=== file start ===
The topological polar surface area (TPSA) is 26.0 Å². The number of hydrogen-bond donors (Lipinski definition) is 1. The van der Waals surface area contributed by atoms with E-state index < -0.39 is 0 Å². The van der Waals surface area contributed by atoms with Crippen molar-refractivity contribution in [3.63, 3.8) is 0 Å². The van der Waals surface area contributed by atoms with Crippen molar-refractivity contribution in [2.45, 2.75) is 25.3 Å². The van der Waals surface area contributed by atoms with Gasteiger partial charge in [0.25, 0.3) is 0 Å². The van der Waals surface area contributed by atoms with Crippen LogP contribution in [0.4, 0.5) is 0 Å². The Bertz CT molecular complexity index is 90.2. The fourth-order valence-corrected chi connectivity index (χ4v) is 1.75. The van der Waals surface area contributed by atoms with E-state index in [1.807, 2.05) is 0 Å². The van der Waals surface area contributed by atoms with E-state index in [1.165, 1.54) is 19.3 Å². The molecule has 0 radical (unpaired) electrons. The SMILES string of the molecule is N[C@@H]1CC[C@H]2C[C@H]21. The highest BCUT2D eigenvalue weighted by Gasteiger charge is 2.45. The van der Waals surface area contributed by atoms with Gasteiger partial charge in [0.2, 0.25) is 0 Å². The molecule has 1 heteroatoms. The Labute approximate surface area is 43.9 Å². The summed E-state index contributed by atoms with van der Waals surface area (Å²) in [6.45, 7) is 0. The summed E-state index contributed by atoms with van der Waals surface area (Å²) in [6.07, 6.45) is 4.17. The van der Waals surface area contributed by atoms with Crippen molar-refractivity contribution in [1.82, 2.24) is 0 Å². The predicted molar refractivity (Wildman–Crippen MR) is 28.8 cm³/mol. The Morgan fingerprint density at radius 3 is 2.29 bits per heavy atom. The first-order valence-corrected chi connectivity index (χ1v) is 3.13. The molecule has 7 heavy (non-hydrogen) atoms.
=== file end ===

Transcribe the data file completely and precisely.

The topological polar surface area (TPSA) is 26.0 Å². The number of hydrogen-bond donors (Lipinski definition) is 1. The van der Waals surface area contributed by atoms with E-state index < -0.39 is 0 Å². The van der Waals surface area contributed by atoms with Crippen molar-refractivity contribution in [3.63, 3.8) is 0 Å². The van der Waals surface area contributed by atoms with Crippen molar-refractivity contribution in [2.45, 2.75) is 25.3 Å². The van der Waals surface area contributed by atoms with Gasteiger partial charge in [0.25, 0.3) is 0 Å². The van der Waals surface area contributed by atoms with Crippen LogP contribution in [0.4, 0.5) is 0 Å². The Bertz CT molecular complexity index is 90.2. The fourth-order valence-corrected chi connectivity index (χ4v) is 1.75. The van der Waals surface area contributed by atoms with E-state index in [1.807, 2.05) is 0 Å². The van der Waals surface area contributed by atoms with E-state index in [1.165, 1.54) is 19.3 Å². The molecule has 0 radical (unpaired) electrons. The SMILES string of the molecule is N[C@@H]1CC[C@H]2C[C@H]21. The highest BCUT2D eigenvalue weighted by Gasteiger charge is 2.45. The van der Waals surface area contributed by atoms with Gasteiger partial charge in [0.2, 0.25) is 0 Å². The molecule has 1 heteroatoms. The Labute approximate surface area is 43.9 Å². The summed E-state index contributed by atoms with van der Waals surface area (Å²) in [6.45, 7) is 0. The summed E-state index contributed by atoms with van der Waals surface area (Å²) in [6.07, 6.45) is 4.17. The van der Waals surface area contributed by atoms with Crippen molar-refractivity contribution in [1.82, 2.24) is 0 Å². The predicted molar refractivity (Wildman–Crippen MR) is 28.8 cm³/mol. The Morgan fingerprint density at radius 3 is 2.29 bits per heavy atom. The first-order valence-corrected chi connectivity index (χ1v) is 3.13. The molecule has 7 heavy (non-hydrogen) atoms.